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Saturday, March 17, 2007

Sennett, Arendt and who cares....

Back to Sennett's Respect in a World of Inequality....

Speaking today to a professional friend who (along with his spouse) has same strange interests in philosophy and its relationship to public administration, and in catching up on our various readings and work I mentioned I was reading Sennett and listening to shows on Arendt. As it turns out, my colleague and his spouse (both well known for their writings on the nature of public administration) are reading Arendt's "thinking diaries" (her daily "Denktagebuch" covering 1950-1975) which have been published in German.

And as it happens I am at that point in Sennett's work where he discusses Arendt's views of "caring without compassion" -- a position she takes in contrast to charitable forms of caring based on manipulative largesse, pity, self-redemption, etc. Those charitable forms of caring serve the ego of the provider and demean -- dis-respect -- the recipient, leading Sennett to associate advocates of "basic incomes policy" alternative to welfare (he cites Ackerman, Offe) with the Arendtian position. Sennett provides insights into Arendt's position that trace back to her dissertation on St Augustine, but as important he answers in part the question implied by Young-Breuhl's book, about why Arendt matters....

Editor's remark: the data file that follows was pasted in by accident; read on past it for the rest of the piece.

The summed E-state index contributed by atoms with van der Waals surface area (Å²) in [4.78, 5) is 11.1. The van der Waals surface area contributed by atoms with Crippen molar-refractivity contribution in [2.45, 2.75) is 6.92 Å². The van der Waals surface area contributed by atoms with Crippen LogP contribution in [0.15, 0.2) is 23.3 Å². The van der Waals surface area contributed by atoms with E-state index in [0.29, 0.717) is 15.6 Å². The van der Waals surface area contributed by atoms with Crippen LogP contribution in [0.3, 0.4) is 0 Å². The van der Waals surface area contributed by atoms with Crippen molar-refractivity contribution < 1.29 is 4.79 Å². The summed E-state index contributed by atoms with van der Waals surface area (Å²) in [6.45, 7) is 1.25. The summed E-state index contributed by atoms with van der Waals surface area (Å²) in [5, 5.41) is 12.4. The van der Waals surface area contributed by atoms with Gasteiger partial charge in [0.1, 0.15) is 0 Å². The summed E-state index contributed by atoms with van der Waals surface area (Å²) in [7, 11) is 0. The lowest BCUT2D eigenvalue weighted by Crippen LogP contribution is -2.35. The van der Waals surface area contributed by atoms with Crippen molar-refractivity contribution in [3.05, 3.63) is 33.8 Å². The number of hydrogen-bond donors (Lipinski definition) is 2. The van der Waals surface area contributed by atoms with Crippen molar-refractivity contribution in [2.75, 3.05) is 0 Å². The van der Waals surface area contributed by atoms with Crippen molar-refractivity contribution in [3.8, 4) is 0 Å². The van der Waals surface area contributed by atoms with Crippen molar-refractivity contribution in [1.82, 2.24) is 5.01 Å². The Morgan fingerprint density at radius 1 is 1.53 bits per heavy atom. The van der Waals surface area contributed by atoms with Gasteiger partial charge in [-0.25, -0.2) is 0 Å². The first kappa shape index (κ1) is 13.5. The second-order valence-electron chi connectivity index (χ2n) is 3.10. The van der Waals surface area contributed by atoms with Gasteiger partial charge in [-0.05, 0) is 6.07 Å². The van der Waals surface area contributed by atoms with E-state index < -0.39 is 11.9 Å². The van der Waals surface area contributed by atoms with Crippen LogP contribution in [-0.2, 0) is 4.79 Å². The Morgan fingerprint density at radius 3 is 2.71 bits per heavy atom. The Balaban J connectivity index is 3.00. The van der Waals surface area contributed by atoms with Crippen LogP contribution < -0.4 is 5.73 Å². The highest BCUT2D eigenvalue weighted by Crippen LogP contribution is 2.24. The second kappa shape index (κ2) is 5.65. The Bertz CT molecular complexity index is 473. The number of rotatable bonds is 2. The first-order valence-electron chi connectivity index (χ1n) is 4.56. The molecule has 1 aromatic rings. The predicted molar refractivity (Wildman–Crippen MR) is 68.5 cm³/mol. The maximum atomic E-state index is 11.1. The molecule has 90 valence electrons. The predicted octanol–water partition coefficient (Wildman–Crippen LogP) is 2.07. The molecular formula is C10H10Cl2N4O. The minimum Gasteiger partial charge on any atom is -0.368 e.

The discussion on Arendt is also tied to an interesting comparison of the contrasting social service philosophies of Mother Frances Cabrini and Jane Addams, which in turn raises issues about the gender-ification of social work (and government work in general) implied in the writing of Carol Gilligan and others who highlight the caring nature of the feminine. And having taken all that in, Sennett turns to a discussion of how modern bureaucracy fits into all this -- where is where I am at in Respect....

Stay tuned and I might actually be able to say something coherent (and even relevant) about all this. As much as I am engrossed by the book, Sennett's style and approach is an acquired taste (see here for a critique related to earlier work). But, hey, I also really like listening to Philip Glass....

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